string data = streamReader.ReadToEnd();
        streamReader.Close();

        sandwiches = JsonReader.Deserialize<Sandwiches>(data);
    }
									

It looks similar to our SerializeAndSave() method, but we’re doing the opposite here (duh) by reading.

Instead of a StreamWriter, we are using a StreamReader 

and instead of a JsonWriter.Serialize, we are using JsonReader.Deserialize. You’ll notice the syntax is a bit different here, since our Reader needs to know what type to deserialize into (in this case, Sandwiches), and you pass it the data to deserialize, which is the string we got back from our StreamReader. 

 

Step 4: Testing It… Again!

If you got lost somewhere along the way, I posted the full code below, for reference (or for cheating… don’t think I’m not on to you).

Alright, so make sure you added a LOAD button to call our LoadAndDeserialize() method. Now, go to your Sandwiches object in the inspector and clear it out. The data is gone! But no worries, we’ll just load it up from the test file we created earlier. Click your button, and you’ll see the fields populate with the data we’ve loaded.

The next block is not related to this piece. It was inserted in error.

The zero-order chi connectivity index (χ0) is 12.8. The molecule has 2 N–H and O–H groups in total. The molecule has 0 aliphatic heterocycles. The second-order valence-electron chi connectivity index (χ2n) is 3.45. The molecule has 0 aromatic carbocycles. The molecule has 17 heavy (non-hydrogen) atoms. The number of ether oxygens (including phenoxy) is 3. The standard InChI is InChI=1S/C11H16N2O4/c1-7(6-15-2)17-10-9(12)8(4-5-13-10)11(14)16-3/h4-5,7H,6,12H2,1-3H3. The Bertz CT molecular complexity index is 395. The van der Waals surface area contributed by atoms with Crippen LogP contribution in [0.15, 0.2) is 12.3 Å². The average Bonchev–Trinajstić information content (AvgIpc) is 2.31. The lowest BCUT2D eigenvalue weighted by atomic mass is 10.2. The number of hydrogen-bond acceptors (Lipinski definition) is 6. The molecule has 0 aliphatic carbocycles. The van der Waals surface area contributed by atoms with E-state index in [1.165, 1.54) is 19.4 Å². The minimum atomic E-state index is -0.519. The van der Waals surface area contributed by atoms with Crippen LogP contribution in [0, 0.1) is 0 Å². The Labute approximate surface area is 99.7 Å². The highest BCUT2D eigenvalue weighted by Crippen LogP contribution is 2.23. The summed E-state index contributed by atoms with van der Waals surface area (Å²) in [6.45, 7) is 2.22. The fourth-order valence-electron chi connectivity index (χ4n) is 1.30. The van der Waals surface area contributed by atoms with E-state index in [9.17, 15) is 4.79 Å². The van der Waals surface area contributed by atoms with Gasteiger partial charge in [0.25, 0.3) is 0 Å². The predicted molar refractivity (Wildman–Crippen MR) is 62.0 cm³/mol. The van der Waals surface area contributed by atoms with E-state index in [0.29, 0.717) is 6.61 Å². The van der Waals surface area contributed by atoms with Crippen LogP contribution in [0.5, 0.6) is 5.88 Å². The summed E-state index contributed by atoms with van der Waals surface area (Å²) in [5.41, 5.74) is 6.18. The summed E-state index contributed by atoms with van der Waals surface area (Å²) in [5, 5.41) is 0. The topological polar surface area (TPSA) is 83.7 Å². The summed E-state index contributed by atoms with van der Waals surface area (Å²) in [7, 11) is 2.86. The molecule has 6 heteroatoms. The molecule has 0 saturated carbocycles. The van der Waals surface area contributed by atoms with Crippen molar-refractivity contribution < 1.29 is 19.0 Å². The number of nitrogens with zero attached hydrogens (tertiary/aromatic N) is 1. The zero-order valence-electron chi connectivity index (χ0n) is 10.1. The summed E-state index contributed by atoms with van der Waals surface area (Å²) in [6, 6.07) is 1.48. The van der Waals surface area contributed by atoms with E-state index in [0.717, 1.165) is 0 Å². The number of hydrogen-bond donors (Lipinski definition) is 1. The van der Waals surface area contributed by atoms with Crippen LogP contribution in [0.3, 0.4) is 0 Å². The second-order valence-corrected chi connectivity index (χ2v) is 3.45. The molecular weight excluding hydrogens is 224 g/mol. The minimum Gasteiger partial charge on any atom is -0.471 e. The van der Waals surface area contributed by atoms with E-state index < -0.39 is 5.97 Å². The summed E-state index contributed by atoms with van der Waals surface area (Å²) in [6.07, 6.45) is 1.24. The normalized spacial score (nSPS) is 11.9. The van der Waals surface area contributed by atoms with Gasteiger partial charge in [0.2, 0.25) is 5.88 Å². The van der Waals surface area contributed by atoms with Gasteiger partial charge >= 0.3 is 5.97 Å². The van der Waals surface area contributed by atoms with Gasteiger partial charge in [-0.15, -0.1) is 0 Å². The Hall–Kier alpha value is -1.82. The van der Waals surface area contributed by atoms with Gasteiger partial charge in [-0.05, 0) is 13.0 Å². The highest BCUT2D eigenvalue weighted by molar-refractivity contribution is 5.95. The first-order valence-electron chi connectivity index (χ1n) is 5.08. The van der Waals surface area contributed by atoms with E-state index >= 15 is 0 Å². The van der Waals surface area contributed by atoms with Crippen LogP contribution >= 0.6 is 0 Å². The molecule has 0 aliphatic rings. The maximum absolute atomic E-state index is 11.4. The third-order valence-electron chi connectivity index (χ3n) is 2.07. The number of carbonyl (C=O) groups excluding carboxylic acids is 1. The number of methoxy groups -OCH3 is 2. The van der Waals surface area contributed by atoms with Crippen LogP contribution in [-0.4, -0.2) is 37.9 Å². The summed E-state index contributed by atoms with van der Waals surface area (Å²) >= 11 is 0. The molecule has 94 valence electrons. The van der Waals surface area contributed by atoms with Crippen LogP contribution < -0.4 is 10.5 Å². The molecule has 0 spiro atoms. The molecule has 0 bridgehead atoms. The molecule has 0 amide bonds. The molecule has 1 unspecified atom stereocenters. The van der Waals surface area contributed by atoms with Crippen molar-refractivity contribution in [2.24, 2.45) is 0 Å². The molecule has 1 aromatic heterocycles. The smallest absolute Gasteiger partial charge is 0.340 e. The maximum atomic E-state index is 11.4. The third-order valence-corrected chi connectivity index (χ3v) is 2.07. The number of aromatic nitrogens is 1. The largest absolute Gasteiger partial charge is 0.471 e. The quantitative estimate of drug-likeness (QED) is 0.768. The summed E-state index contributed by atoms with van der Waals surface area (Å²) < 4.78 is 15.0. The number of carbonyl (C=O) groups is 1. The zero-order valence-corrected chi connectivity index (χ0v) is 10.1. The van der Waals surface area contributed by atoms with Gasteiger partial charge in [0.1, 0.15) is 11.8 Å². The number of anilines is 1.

You can tweak the contents of the text file (without changing the JSON structure of course) all you want, change names, ingredients, prices, etc.

And that’s it for the basics! You can experiment with this and look into saving your own data in your projects.  Feel free to shoot any questions to @ray_barrera or in the comments.

 

Final Code

JsonTutorial.cs

using UnityEngine;
using System.Collections;
using System.Collections.Generic;
using Pathfinding.Serialization.JsonFx;
using System.IO;

public class JsonTutorial : MonoBehaviour {